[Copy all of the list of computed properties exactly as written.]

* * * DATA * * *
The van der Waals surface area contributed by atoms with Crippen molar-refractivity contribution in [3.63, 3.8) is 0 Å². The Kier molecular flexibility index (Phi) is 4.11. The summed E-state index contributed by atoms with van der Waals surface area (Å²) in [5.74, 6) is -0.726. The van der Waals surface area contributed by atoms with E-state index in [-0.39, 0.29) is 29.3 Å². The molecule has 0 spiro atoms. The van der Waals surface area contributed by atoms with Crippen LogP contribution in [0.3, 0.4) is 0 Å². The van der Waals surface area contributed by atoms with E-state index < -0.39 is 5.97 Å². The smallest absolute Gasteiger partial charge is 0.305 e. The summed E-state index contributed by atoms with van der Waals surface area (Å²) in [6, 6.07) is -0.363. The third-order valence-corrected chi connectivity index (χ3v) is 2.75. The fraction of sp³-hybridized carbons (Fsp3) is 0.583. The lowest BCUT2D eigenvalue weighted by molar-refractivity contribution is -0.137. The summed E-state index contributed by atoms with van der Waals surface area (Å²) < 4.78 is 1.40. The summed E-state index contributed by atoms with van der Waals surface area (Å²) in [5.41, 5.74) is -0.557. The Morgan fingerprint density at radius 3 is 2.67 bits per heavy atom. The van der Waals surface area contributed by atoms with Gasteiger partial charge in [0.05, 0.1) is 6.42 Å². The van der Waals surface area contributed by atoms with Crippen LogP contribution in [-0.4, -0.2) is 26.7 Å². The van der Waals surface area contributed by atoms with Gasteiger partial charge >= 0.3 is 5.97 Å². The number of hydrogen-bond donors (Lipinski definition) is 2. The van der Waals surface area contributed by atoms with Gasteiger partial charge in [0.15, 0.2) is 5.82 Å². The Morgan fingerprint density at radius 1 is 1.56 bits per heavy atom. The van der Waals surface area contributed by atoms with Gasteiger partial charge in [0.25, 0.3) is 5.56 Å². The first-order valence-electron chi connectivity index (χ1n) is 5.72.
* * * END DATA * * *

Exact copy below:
The van der Waals surface area contributed by atoms with Crippen molar-refractivity contribution in [3.63, 3.8) is 0 Å². The Kier molecular flexibility index (Phi) is 4.11. The summed E-state index contributed by atoms with van der Waals surface area (Å²) in [5.74, 6) is -0.726. The van der Waals surface area contributed by atoms with E-state index in [-0.39, 0.29) is 29.3 Å². The molecule has 0 spiro atoms. The van der Waals surface area contributed by atoms with Crippen LogP contribution in [0.3, 0.4) is 0 Å². The van der Waals surface area contributed by atoms with E-state index < -0.39 is 5.97 Å². The smallest absolute Gasteiger partial charge is 0.305 e. The summed E-state index contributed by atoms with van der Waals surface area (Å²) in [6, 6.07) is -0.363. The third-order valence-corrected chi connectivity index (χ3v) is 2.75. The fraction of sp³-hybridized carbons (Fsp3) is 0.583. The lowest BCUT2D eigenvalue weighted by molar-refractivity contribution is -0.137. The summed E-state index contributed by atoms with van der Waals surface area (Å²) < 4.78 is 1.40. The summed E-state index contributed by atoms with van der Waals surface area (Å²) in [5.41, 5.74) is -0.557. The Morgan fingerprint density at radius 3 is 2.67 bits per heavy atom. The van der Waals surface area contributed by atoms with Gasteiger partial charge in [0.05, 0.1) is 6.42 Å². The van der Waals surface area contributed by atoms with Crippen LogP contribution in [-0.4, -0.2) is 26.7 Å². The van der Waals surface area contributed by atoms with Gasteiger partial charge >= 0.3 is 5.97 Å². The number of hydrogen-bond donors (Lipinski definition) is 2. The van der Waals surface area contributed by atoms with Gasteiger partial charge in [0.15, 0.2) is 5.82 Å². The Morgan fingerprint density at radius 1 is 1.56 bits per heavy atom. The van der Waals surface area contributed by atoms with Gasteiger partial charge in [0.25, 0.3) is 5.56 Å². The first-order valence-electron chi connectivity index (χ1n) is 5.72.